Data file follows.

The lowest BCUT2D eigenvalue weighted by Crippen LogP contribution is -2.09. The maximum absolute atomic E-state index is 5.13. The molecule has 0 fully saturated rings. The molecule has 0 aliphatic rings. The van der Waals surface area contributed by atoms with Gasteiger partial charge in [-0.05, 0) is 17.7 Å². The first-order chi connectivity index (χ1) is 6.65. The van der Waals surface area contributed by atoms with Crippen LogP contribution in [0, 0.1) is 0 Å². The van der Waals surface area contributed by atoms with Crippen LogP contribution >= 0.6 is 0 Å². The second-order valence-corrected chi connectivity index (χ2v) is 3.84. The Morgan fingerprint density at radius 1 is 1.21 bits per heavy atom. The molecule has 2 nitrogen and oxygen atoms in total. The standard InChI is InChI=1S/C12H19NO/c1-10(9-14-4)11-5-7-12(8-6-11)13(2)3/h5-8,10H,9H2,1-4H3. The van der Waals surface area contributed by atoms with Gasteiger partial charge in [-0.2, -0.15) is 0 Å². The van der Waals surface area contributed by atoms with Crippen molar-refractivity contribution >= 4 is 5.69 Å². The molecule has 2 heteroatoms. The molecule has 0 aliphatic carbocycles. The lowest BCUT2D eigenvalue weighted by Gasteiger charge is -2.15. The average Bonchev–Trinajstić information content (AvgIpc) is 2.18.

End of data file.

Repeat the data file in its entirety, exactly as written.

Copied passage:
The lowest BCUT2D eigenvalue weighted by Crippen LogP contribution is -2.09. The maximum absolute atomic E-state index is 5.13. The molecule has 0 fully saturated rings. The molecule has 0 aliphatic rings. The van der Waals surface area contributed by atoms with Gasteiger partial charge in [-0.05, 0) is 17.7 Å². The first-order chi connectivity index (χ1) is 6.65. The van der Waals surface area contributed by atoms with Crippen LogP contribution in [0, 0.1) is 0 Å². The van der Waals surface area contributed by atoms with Crippen LogP contribution >= 0.6 is 0 Å². The second-order valence-corrected chi connectivity index (χ2v) is 3.84. The Morgan fingerprint density at radius 1 is 1.21 bits per heavy atom. The molecule has 2 nitrogen and oxygen atoms in total. The standard InChI is InChI=1S/C12H19NO/c1-10(9-14-4)11-5-7-12(8-6-11)13(2)3/h5-8,10H,9H2,1-4H3. The van der Waals surface area contributed by atoms with Gasteiger partial charge in [-0.2, -0.15) is 0 Å². The van der Waals surface area contributed by atoms with Crippen molar-refractivity contribution >= 4 is 5.69 Å². The molecule has 2 heteroatoms. The molecule has 0 aliphatic carbocycles. The lowest BCUT2D eigenvalue weighted by Gasteiger charge is -2.15. The average Bonchev–Trinajstić information content (AvgIpc) is 2.18.